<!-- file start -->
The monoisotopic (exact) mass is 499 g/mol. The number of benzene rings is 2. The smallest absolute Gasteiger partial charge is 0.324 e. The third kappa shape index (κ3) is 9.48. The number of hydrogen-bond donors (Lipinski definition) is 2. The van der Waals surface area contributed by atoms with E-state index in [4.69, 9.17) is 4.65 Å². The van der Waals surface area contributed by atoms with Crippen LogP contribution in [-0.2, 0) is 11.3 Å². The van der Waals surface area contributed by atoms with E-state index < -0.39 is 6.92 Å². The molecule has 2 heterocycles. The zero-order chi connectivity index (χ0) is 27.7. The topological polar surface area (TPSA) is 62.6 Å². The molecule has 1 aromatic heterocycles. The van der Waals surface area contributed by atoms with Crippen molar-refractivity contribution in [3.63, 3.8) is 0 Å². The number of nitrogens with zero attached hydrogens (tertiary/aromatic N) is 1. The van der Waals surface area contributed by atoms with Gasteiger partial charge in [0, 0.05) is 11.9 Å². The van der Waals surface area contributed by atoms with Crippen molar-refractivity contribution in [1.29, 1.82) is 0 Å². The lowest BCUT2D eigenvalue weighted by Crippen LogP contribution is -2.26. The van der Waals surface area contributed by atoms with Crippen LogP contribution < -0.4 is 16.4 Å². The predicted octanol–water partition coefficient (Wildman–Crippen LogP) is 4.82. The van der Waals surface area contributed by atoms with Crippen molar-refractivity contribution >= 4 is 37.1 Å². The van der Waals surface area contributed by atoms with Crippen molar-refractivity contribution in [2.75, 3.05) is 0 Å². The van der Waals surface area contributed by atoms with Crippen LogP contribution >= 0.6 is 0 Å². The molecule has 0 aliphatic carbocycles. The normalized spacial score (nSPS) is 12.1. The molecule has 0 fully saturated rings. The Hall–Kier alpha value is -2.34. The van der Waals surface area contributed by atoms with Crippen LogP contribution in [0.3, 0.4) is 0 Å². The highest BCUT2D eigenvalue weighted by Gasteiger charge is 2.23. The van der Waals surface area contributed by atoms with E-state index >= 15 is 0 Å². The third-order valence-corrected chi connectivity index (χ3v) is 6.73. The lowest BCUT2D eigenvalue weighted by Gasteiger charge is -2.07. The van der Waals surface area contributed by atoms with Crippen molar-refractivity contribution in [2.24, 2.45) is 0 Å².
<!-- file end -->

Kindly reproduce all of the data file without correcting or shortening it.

The monoisotopic (exact) mass is 499 g/mol. The number of benzene rings is 2. The smallest absolute Gasteiger partial charge is 0.324 e. The third kappa shape index (κ3) is 9.48. The number of hydrogen-bond donors (Lipinski definition) is 2. The van der Waals surface area contributed by atoms with E-state index in [4.69, 9.17) is 4.65 Å². The van der Waals surface area contributed by atoms with Crippen LogP contribution in [-0.2, 0) is 11.3 Å². The van der Waals surface area contributed by atoms with E-state index < -0.39 is 6.92 Å². The molecule has 2 heterocycles. The zero-order chi connectivity index (χ0) is 27.7. The topological polar surface area (TPSA) is 62.6 Å². The molecule has 1 aromatic heterocycles. The van der Waals surface area contributed by atoms with Crippen molar-refractivity contribution in [3.63, 3.8) is 0 Å². The number of nitrogens with zero attached hydrogens (tertiary/aromatic N) is 1. The van der Waals surface area contributed by atoms with Gasteiger partial charge in [0, 0.05) is 11.9 Å². The van der Waals surface area contributed by atoms with Crippen molar-refractivity contribution in [1.29, 1.82) is 0 Å². The lowest BCUT2D eigenvalue weighted by Crippen LogP contribution is -2.26. The van der Waals surface area contributed by atoms with Crippen LogP contribution < -0.4 is 16.4 Å². The predicted octanol–water partition coefficient (Wildman–Crippen LogP) is 4.82. The van der Waals surface area contributed by atoms with Crippen molar-refractivity contribution >= 4 is 37.1 Å². The van der Waals surface area contributed by atoms with Crippen molar-refractivity contribution in [2.75, 3.05) is 0 Å². The van der Waals surface area contributed by atoms with Crippen LogP contribution >= 0.6 is 0 Å². The molecule has 0 aliphatic carbocycles. The normalized spacial score (nSPS) is 12.1. The molecule has 0 fully saturated rings. The Hall–Kier alpha value is -2.34. The van der Waals surface area contributed by atoms with Crippen LogP contribution in [0.3, 0.4) is 0 Å². The highest BCUT2D eigenvalue weighted by Gasteiger charge is 2.23. The van der Waals surface area contributed by atoms with E-state index >= 15 is 0 Å². The third-order valence-corrected chi connectivity index (χ3v) is 6.73. The lowest BCUT2D eigenvalue weighted by Gasteiger charge is -2.07. The van der Waals surface area contributed by atoms with Crippen molar-refractivity contribution in [2.24, 2.45) is 0 Å².